Institute for War and Peace Reporting | Giving Voice, Driving Change
Tadic Fires His Dutch Lawyer
The Trial Chamber, (Judge Gabrielle Kirk McDonald presiding, and judges Sir Ninian Stephen and Datak Wira Lal Vorah) granted both requests on April 22, 1997, concluding that "the trial . . . has been completed and is awaiting issue of judgement and thus the withdrawal of counsel will not in any way delay the current proceedings."
In his request, Tadic did not cite the reasons which led him to his decision, but a statement made the same day by the Dutch law firm Wladimiroff & Spong shed some more light on this bizarre affair. According to this statement, "Tadic, on the advice of authorities of the former Yugoslavia, wishes to instruct additional parties (i.e. Mr Vujin) to act on his behalf with those previously instructed and this is not a situation Professor Wladimiroff and his team are willing to accept."
Therefore, Tadic discharged Wladimiroff and, consequently, two British barristers-Steven Kay and Sylvia de Bertodano-have resigned as co-counsel for his defence. The law firm also stated that Tadic had "expressed his great satisfaction and thanks to all members of the defence team who have acted on his behalf during the trial."
Wladimiroff has declined any further comment, except that, on Tribunal Update's insistence he defined to some extent who the "authorities of the former Yugoslavia" were. In theory, he conceded, that may refer to the authorities in all the states and entities that emerged after the former federation disintegrated, but it is clear that "only some of them, or some combination, would have an interest in this case." He did not say it, but he implied, that this could be the authorities of Republika Srpska and the FRY.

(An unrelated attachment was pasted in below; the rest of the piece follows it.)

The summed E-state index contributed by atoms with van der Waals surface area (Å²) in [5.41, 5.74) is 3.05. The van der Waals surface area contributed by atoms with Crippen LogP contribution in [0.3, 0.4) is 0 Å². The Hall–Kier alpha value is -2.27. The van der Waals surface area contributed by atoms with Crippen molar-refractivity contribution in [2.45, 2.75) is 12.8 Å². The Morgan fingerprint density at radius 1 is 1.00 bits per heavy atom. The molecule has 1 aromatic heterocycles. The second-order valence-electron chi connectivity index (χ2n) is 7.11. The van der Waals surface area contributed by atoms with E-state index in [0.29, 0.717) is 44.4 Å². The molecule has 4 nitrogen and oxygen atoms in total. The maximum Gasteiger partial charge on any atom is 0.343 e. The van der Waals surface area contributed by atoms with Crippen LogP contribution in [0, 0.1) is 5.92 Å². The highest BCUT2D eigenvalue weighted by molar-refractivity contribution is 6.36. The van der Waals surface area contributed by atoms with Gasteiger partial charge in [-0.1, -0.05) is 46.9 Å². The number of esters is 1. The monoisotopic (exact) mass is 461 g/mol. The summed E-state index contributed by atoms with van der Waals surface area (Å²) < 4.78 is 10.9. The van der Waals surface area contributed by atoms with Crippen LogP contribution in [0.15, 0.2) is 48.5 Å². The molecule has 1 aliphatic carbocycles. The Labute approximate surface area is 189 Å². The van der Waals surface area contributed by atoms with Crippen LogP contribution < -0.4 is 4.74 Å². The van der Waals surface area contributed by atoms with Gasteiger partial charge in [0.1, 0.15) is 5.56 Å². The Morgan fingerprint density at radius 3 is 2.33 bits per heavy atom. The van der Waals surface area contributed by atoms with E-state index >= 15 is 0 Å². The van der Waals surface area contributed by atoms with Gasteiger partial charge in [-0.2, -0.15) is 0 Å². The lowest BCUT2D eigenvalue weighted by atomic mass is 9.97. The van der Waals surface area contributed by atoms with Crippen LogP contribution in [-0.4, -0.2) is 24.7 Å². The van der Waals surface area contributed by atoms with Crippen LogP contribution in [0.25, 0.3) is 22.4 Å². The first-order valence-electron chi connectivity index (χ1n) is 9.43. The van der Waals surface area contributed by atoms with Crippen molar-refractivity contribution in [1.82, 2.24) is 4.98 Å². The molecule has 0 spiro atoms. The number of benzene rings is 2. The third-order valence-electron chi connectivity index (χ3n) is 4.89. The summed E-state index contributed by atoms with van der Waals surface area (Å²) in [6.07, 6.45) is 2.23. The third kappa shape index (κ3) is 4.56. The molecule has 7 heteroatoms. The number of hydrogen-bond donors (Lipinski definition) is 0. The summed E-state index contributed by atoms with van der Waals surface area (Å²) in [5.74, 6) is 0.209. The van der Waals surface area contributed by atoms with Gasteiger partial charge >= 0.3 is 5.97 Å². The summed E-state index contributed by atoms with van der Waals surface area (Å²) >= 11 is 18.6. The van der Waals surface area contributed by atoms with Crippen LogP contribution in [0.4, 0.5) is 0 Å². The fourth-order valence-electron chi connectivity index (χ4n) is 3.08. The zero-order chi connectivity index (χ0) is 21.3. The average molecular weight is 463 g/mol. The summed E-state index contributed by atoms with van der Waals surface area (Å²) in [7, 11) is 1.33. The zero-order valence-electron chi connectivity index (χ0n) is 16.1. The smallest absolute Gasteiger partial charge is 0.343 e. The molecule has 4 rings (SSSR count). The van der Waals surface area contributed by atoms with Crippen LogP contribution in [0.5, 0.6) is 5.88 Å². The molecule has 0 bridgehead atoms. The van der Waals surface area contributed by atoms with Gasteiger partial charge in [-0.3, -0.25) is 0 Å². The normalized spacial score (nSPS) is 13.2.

That the FRY authorities are not indifferent to the Tadic case was confirmed by an incident at the UN Detention Unit in Scheveningen on Sunday, 20 April. One of the guards, after a brief dispute with the accused, smashed a cell door into Tadic's face. He did that "not just figuratively, but literally," according to the Tribunal spokesman, Christian Chartier. The result was a large bump on Tadic's forehead.
The Tribunal ordered an investigation, while the FRY embassy in The Hague submitted an official protest to the ICTY for "inhumane treatment of a prisoner." Asked on what basis the protest had been made-given that Tadic is not a citizen of FRY, but of Bosnia and Herzegovina and its entity, the RS-the chargé d'affaires at the Yugoslav embassy in The Hague, Djordje Lopicic, said that, "according to the Constitution, our mission [i.e., the mission of the Yugoslav diplomatic corps] is to protect all the Serbs in the world!"
- Europe & Eurasia
- Latin America
- Middle East & North Africa
- Focus Pages
- Training & Resources
- Print Publications
- IWPR Spotlight